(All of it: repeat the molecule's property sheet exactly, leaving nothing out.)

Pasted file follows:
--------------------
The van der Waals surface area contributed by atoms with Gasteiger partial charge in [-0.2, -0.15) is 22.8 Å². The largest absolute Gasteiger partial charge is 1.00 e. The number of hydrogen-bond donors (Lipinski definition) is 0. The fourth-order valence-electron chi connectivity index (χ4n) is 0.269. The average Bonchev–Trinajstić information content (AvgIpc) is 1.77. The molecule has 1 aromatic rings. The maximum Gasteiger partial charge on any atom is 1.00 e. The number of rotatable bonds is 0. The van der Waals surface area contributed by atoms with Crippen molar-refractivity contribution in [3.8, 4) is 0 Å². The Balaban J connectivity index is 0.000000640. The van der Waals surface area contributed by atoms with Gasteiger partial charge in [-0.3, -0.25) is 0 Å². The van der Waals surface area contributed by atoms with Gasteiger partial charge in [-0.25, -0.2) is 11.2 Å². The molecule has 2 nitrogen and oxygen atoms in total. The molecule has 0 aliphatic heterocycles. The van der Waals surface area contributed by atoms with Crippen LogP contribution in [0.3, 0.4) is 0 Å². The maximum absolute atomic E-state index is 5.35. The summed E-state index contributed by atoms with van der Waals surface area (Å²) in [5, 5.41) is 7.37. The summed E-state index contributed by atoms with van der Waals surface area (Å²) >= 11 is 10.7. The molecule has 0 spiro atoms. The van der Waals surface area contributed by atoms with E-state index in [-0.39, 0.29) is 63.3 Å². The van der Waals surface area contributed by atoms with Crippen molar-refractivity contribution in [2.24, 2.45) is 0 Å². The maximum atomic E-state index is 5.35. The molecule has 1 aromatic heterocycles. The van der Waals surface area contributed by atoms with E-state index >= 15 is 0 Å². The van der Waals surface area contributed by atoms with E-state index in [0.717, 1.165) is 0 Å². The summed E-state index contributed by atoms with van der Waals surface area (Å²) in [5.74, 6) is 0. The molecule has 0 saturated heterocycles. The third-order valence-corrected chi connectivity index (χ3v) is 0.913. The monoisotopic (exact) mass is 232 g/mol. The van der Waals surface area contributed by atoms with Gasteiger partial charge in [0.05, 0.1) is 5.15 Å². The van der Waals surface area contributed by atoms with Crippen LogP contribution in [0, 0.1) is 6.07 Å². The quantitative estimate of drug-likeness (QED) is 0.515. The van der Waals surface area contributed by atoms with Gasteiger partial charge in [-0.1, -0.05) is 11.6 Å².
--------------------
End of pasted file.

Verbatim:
The van der Waals surface area contributed by atoms with Gasteiger partial charge in [-0.2, -0.15) is 22.8 Å². The largest absolute Gasteiger partial charge is 1.00 e. The number of hydrogen-bond donors (Lipinski definition) is 0. The fourth-order valence-electron chi connectivity index (χ4n) is 0.269. The average Bonchev–Trinajstić information content (AvgIpc) is 1.77. The molecule has 1 aromatic rings. The maximum Gasteiger partial charge on any atom is 1.00 e. The number of rotatable bonds is 0. The van der Waals surface area contributed by atoms with Crippen molar-refractivity contribution in [3.8, 4) is 0 Å². The Balaban J connectivity index is 0.000000640. The van der Waals surface area contributed by atoms with Gasteiger partial charge in [-0.3, -0.25) is 0 Å². The van der Waals surface area contributed by atoms with Gasteiger partial charge in [-0.25, -0.2) is 11.2 Å². The molecule has 2 nitrogen and oxygen atoms in total. The molecule has 0 aliphatic heterocycles. The van der Waals surface area contributed by atoms with Crippen LogP contribution in [0.3, 0.4) is 0 Å². The maximum absolute atomic E-state index is 5.35. The summed E-state index contributed by atoms with van der Waals surface area (Å²) in [5, 5.41) is 7.37. The summed E-state index contributed by atoms with van der Waals surface area (Å²) >= 11 is 10.7. The molecule has 0 spiro atoms. The van der Waals surface area contributed by atoms with E-state index in [-0.39, 0.29) is 63.3 Å². The van der Waals surface area contributed by atoms with Crippen molar-refractivity contribution in [2.24, 2.45) is 0 Å². The maximum atomic E-state index is 5.35. The molecule has 1 aromatic heterocycles. The van der Waals surface area contributed by atoms with E-state index >= 15 is 0 Å². The van der Waals surface area contributed by atoms with E-state index in [0.717, 1.165) is 0 Å². The summed E-state index contributed by atoms with van der Waals surface area (Å²) in [5.74, 6) is 0. The molecule has 0 saturated heterocycles. The third-order valence-corrected chi connectivity index (χ3v) is 0.913. The monoisotopic (exact) mass is 232 g/mol. The van der Waals surface area contributed by atoms with Gasteiger partial charge in [0.05, 0.1) is 5.15 Å². The van der Waals surface area contributed by atoms with Crippen LogP contribution in [0, 0.1) is 6.07 Å². The quantitative estimate of drug-likeness (QED) is 0.515. The van der Waals surface area contributed by atoms with Gasteiger partial charge in [-0.1, -0.05) is 11.6 Å².